Vol 12, Issue 3
Late last month, the Victorian Premier accepted recommendations made by an independent investigation into proposed legislation legalising assisted dying. If passed, Victoria will be the first state to give severely medically unwell people a choice to determine when and how the end of their life plays out. The move is bold, but necessary, and supports the numerous claims we make as Australians about one social concept yet to be realised – progressive civil rights and pro-choice.
Australia has a long history declaring that we uphold all sorts of inclusive social mores and values. We have somewhat of a personal brand founded upon telling the rest of the world we uphold democracy, free speech and practise the following mantras:
Welcoming people from all walks of life. Encouraging diversity. Migration without much obstacle. Opening borders, albeit in waves, and encouraging ‘multiculturalism’.
Idyllic? Yes. Achievable? Not yet.
Because Australia has many historical and contemporary exceptions to this branding that render some of the aforementioned wants and needs unobtainable. Lack of marriage equality. Systemic maltreatment of indigenous peoples and communities. Class divide, just to name a few.
Now, however, Victorians are on the brink of the first steps of change thanks to assisted dying. And the timing could not be better. This is one topic that thankfully hasn't been done-to-death by the media. Nor is it a buzzword or flavour of the moment that people throw around in social discourse or in essays to try and snag a decent mark. The proposal is fresh and speaks to all members of society, because death (from one cause or another) is the one certainty that we all share in common.
Assisted dying, thus, upholds the right for someone to have a dignified end to life. That’s as fundamental as the right to life itself. It observes the right for someone to not have to suffer through months of years of physical and psychological pain when illness overruns the body and mind. It's a right that, arguably, is fundamental to having autonomy over your own course and quality of life, and that is why it needs to be passed.
If you’ve ever visited someone in hospital who is terminally ill, you’ll know watching them deteriorate when there is nothing you can do is debilitating. And we’re not just talking about people of advanced age either. Childhood cancers are a very real thing. Toddlers with brain tumours, primary school children with terminal blood conditions. Your child. Your younger sibling. Death by terminal illness isn’t ageist. If there’s nothing natural therapies or medical science can do to help, just how humane would it be to let these people suffer until the bitter end?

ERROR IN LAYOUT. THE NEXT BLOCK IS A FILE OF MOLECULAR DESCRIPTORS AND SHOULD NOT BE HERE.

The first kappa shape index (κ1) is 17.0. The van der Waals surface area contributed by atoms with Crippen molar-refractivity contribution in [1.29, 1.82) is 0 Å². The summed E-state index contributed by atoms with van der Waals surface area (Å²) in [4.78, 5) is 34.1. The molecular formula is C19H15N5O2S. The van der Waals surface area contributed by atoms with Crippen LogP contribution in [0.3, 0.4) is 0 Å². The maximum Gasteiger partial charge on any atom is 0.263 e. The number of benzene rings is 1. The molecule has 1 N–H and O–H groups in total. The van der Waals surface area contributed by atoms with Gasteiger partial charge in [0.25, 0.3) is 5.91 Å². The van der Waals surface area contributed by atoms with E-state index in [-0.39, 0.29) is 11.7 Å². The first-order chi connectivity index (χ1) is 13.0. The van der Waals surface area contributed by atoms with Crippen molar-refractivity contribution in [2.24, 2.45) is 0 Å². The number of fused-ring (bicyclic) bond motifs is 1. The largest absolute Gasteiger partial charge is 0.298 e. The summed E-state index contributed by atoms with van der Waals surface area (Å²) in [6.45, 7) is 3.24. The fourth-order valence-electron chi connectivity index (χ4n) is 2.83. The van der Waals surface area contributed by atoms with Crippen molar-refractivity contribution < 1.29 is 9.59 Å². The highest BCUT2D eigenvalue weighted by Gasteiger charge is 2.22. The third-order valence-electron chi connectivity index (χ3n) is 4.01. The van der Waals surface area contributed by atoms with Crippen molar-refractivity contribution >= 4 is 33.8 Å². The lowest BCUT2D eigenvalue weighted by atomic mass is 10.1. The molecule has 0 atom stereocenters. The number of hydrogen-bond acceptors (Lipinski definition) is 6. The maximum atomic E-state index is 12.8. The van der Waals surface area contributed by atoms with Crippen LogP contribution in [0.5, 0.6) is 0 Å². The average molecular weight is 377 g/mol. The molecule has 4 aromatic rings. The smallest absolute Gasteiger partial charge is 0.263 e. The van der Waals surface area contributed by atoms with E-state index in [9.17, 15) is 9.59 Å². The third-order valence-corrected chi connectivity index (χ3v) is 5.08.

That is why this move is welcomed, seeing government acting on independent advice with haste, rather than stalling to gauge election vibes. If Victoria passes this legislation, it will have set a standard for being as progressive as popular discourse claims we are.
Indirectly, this legislation could pave the way for change in other contemporary social issues too. Because like it or not, the people of Australia are not solely operating on Catholicism and traditionally conservative values anymore. We live in a social climate where people demand autonomy over their lives, without political or religious pressure on how theirs’ start, continue, or end.
Victoria’s attempt to broaden social rights, whilst accounting for any ethical and malpractice issues that may arise, is laudable. Hopefully, assisted dying become a federal legislatively protected right for those who are ill and deserve it most – our loved ones.
Nathan Grech is a first-year JD student
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